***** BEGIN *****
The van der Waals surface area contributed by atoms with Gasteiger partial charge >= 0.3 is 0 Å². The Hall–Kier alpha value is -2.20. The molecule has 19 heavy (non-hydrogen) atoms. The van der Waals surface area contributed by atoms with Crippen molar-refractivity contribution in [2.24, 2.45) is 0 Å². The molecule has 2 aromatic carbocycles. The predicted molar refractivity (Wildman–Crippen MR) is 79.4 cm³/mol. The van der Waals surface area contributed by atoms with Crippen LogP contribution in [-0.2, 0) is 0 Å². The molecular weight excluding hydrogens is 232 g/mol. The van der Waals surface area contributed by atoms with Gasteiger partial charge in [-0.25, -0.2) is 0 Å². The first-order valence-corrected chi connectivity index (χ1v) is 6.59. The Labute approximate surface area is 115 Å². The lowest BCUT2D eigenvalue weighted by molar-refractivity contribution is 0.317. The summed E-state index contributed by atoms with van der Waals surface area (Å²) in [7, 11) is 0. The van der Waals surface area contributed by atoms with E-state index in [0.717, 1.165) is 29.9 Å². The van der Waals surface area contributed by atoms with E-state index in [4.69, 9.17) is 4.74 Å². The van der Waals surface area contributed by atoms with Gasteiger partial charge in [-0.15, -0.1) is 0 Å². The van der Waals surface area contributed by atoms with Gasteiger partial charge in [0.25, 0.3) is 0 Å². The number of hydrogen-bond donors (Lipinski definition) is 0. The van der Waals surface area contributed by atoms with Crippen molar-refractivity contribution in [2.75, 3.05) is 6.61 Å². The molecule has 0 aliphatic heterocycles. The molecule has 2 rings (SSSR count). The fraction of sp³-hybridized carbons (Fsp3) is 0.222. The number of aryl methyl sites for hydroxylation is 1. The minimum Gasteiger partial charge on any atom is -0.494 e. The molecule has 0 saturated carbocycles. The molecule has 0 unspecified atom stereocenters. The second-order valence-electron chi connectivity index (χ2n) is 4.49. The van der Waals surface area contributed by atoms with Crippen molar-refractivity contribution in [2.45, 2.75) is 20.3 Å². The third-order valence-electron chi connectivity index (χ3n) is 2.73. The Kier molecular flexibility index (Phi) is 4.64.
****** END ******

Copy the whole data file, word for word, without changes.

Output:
The van der Waals surface area contributed by atoms with Gasteiger partial charge >= 0.3 is 0 Å². The Hall–Kier alpha value is -2.20. The molecule has 19 heavy (non-hydrogen) atoms. The van der Waals surface area contributed by atoms with Crippen molar-refractivity contribution in [2.24, 2.45) is 0 Å². The molecule has 2 aromatic carbocycles. The predicted molar refractivity (Wildman–Crippen MR) is 79.4 cm³/mol. The van der Waals surface area contributed by atoms with Crippen LogP contribution in [-0.2, 0) is 0 Å². The molecular weight excluding hydrogens is 232 g/mol. The van der Waals surface area contributed by atoms with Gasteiger partial charge in [-0.25, -0.2) is 0 Å². The first-order valence-corrected chi connectivity index (χ1v) is 6.59. The Labute approximate surface area is 115 Å². The lowest BCUT2D eigenvalue weighted by molar-refractivity contribution is 0.317. The summed E-state index contributed by atoms with van der Waals surface area (Å²) in [7, 11) is 0. The van der Waals surface area contributed by atoms with E-state index in [0.717, 1.165) is 29.9 Å². The van der Waals surface area contributed by atoms with E-state index in [4.69, 9.17) is 4.74 Å². The van der Waals surface area contributed by atoms with Gasteiger partial charge in [-0.15, -0.1) is 0 Å². The van der Waals surface area contributed by atoms with Gasteiger partial charge in [0.25, 0.3) is 0 Å². The number of hydrogen-bond donors (Lipinski definition) is 0. The van der Waals surface area contributed by atoms with Crippen molar-refractivity contribution in [2.75, 3.05) is 6.61 Å². The molecule has 0 aliphatic heterocycles. The molecule has 2 rings (SSSR count). The fraction of sp³-hybridized carbons (Fsp3) is 0.222. The number of aryl methyl sites for hydroxylation is 1. The minimum Gasteiger partial charge on any atom is -0.494 e. The molecule has 0 saturated carbocycles. The molecule has 0 unspecified atom stereocenters. The second-order valence-electron chi connectivity index (χ2n) is 4.49. The van der Waals surface area contributed by atoms with Crippen molar-refractivity contribution in [2.45, 2.75) is 20.3 Å². The third-order valence-electron chi connectivity index (χ3n) is 2.73. The Kier molecular flexibility index (Phi) is 4.64.